For many international students, mastering the English language is one of the biggest hurdles to conquer when settling into life studying abroad in an English-speaking country.
With this in mind, along with a handful of other universities, the University at Buffalo (UB) in the United States is developing better language support in an attempt to break down these barriers and create a more inclusive, engaging environment for international students.
UB Vice Provost for International Education Stephen Dunnett told UB Now he often hears from students who, despite enjoying their time studying abroad, found the language barrier isolating at times.
“The sadness for me was I was never able to form any meaningful relationships with American students. My English did get better […] but I can’t say I made a best friend. I wanted to, but it just didn’t happen,” said Dunnett, relaying the story of one international graduate.
UB Professor and Associate Dean for International Education and Enrolment Peter Biehl said providing language services doesn’t just benefit international students but “will have lifelong benefits for […] domestic students, as well. It will make them more tolerant, more adaptable and more marketable on a world stage”.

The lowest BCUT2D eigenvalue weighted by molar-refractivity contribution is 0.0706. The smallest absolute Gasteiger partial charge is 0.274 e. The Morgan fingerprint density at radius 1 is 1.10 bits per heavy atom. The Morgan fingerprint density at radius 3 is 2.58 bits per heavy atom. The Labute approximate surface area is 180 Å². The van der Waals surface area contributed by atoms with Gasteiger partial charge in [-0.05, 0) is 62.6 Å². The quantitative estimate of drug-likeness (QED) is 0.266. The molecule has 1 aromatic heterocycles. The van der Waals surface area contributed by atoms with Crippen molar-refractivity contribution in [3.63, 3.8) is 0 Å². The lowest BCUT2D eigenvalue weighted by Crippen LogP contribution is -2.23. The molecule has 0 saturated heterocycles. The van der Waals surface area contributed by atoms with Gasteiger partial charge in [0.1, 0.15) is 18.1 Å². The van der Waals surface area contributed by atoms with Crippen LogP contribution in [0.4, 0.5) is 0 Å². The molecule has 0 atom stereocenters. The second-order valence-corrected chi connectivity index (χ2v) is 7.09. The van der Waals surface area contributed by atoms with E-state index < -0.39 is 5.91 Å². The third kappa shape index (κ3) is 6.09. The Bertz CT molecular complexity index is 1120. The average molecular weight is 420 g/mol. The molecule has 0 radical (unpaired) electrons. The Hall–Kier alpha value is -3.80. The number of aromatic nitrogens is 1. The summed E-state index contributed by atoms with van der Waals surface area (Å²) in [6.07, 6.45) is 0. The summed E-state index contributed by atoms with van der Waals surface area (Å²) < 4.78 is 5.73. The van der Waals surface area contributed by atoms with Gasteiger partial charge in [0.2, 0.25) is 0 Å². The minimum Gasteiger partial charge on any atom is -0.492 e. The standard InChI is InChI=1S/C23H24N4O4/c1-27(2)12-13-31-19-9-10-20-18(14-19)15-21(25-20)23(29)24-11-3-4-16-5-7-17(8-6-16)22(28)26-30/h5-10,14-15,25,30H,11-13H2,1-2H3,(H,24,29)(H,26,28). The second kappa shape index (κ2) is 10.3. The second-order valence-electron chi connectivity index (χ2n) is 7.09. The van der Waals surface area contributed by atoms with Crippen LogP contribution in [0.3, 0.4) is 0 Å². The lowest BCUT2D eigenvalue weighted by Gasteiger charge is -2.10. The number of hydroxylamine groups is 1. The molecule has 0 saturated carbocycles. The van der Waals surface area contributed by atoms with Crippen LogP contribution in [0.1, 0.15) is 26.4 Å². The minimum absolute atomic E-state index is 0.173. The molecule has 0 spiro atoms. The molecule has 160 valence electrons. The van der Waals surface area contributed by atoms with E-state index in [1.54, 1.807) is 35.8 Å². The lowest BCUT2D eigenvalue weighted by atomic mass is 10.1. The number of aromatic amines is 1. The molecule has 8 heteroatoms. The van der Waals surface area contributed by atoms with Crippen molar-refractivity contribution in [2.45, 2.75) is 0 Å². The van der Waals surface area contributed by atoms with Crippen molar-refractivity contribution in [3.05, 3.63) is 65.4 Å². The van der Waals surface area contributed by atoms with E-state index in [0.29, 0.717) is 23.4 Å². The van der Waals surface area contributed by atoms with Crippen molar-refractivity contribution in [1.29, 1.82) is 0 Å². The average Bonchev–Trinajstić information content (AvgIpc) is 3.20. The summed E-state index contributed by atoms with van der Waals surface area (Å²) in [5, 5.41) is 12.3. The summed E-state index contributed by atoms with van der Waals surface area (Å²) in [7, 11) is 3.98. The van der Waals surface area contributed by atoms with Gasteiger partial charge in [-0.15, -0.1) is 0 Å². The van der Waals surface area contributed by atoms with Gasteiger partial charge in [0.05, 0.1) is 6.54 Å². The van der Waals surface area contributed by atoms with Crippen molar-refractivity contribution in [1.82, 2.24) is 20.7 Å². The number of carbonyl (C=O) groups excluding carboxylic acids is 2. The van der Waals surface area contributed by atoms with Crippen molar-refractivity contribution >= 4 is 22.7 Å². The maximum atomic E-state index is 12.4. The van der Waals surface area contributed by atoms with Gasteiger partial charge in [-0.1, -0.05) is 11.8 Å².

Any institution that hopes to become a global university must improve “the environment and services for international students” and have this as a “clear priority” Dunnett asserted.
“I think it is fair to say that every international student who gets on a plane to come to the US has a dream of earning their degree and making American friends,” he said. “For many, their biggest challenge to realizing this dream is English language proficiency.”
The university’s English as a second language (ESL) program and its English Language Institute (ELI) “do a lot more than just teach English. They teach study skills, which make a difference for many students who are in the US for the first time,” Senior Associate Vice Provost for International Education John Wood told UB Now.
“Coming from different cultures, some of our international students are accustomed to memorizing everything. They don’t know how to read carefully, to know what you need to remember and what you don’t, so the courses have a cultural component as well,” he said.
No matter how many years students have spent studying English language, it can be jarring to suddenly be thrown into a new environment and having to practice language skills.
When international students “arrive in the US they are taking on a very complex, challenging and cognitively demanding task”, Program Director for UB’s English as a Second Language Instruction Timothy Cauller said.
Navigating American culture, meeting hundreds of new people from all over the world and balancing their studies can be overwhelming for any student but having to cope with language barriers on top of all that can feel isolating.
“For some of the students who are the least engaged, it is due to their lack of proficiency in English,” said Cauller.
UB hopes to initiate conversations between domestic and international students who study similar subjects and have similar interests to ease international students’ anxieties.
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